Periodically, one or other of the listservs that I subscribe to receives a post requesting technology strategic planning help – ostensibly they want to see what everyone else is writing. The request is followed by a spate of similar requests, everyone hoping that someone else is going to send that magical document that they just need to fill in a few fields and hey presto! technology strategic planning is done for the next 3-5 years – document for the board, director satisfied, bullet dodged.
I find the email frenzy of people wanting to see everyone else’s plan fascinating. Alright, “frenzy” is a bit strong, but I wish there were other areas where museum folks want to do what everyone else is doing. Standards for example. But we all know that standards are like toothbrushes – everyone agrees that they are a good idea, but nobody wants to use anyone else’s.
(Insert your witty allusion here as to why everybody wants to use everyone else’s technology plan …)
The thing that fascinates me is that a technology strategic plan elicits such uncertainty that makes everyone want to see how everyone else is doing it. Is it because people think it should be full of technology mumbo jumbo?
Maybe its just the whole “dirty laundry” syndrome, nobody wants to fess up how disorganised they are because they are in constant crisis mode trying to support the current initiatives.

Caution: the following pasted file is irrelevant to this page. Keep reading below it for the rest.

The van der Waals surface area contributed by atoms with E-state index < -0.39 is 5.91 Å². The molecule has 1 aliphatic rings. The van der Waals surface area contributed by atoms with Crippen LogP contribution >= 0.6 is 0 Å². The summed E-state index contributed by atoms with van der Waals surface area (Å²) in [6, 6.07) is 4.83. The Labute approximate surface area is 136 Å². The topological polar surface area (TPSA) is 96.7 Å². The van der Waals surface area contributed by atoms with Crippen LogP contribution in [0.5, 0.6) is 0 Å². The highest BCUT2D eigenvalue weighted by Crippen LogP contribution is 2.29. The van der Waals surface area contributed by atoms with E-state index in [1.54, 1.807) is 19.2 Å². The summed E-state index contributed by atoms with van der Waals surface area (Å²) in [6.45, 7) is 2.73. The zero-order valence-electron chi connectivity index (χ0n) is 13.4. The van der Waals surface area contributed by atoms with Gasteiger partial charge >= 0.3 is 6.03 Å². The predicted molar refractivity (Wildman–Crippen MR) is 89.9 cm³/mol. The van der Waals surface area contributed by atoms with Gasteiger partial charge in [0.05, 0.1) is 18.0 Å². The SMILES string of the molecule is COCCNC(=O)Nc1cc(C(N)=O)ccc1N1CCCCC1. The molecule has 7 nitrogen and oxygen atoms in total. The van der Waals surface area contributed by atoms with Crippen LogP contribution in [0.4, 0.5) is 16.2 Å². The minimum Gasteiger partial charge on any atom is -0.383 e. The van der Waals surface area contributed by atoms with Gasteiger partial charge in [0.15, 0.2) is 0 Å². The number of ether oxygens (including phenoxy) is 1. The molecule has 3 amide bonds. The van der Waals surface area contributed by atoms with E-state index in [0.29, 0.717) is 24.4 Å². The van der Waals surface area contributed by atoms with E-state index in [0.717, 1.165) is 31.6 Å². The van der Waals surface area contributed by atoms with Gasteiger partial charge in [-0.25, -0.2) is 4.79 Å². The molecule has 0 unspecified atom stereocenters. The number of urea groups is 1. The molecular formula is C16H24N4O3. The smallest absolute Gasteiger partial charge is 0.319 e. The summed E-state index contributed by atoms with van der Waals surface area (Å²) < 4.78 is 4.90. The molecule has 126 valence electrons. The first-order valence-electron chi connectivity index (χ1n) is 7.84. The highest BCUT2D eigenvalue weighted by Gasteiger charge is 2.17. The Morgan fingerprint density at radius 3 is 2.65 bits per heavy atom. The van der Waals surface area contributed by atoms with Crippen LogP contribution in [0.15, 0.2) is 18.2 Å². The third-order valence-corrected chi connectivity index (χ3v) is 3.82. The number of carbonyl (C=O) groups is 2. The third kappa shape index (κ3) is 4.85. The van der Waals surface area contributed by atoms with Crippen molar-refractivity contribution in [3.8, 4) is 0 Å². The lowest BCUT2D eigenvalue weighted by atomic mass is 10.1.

We all are.
Maybe its because its just not worth bothering about, because nobody will read it, it only applies to me and I won’t be able to stick to it anyway.
Maybe its because its such a unique document that it doesn’t make sense to share it.
There is no right or wrong plan, its meant to be a document that helps everyone understand the institution’s mission and goals related to the use or intended use of technology. It should communicate how to work, how to make decisions, how and what to plan for, what you can look forward to, what success looks like and how you’re going to deal with future, current or past initiatives.
OK, all that might make a(n overly) complex document, but an equally valid plan could be just a paragraph that says, you don’t have any technology staff and you can’t support any initiatives until you do.
That’ll get the director’s attention.
A key element to a successful technology plan is to identify its intended audience and communicate what’s appropriate, and therein lies the rub. What is appropriate? What should it include, what should be left out? Here’s where I think people get held up, believing that the plan has to be all encompassing. It doesn’t, it needs to be appropriate. Think of technology as a precious work in the collection, it needs documenting, a condition report, care and attention and needs to be put on display every once in a while…
Technology should be easily accessible and is constantly evolving – so should a technology plan.
Can you show me yours?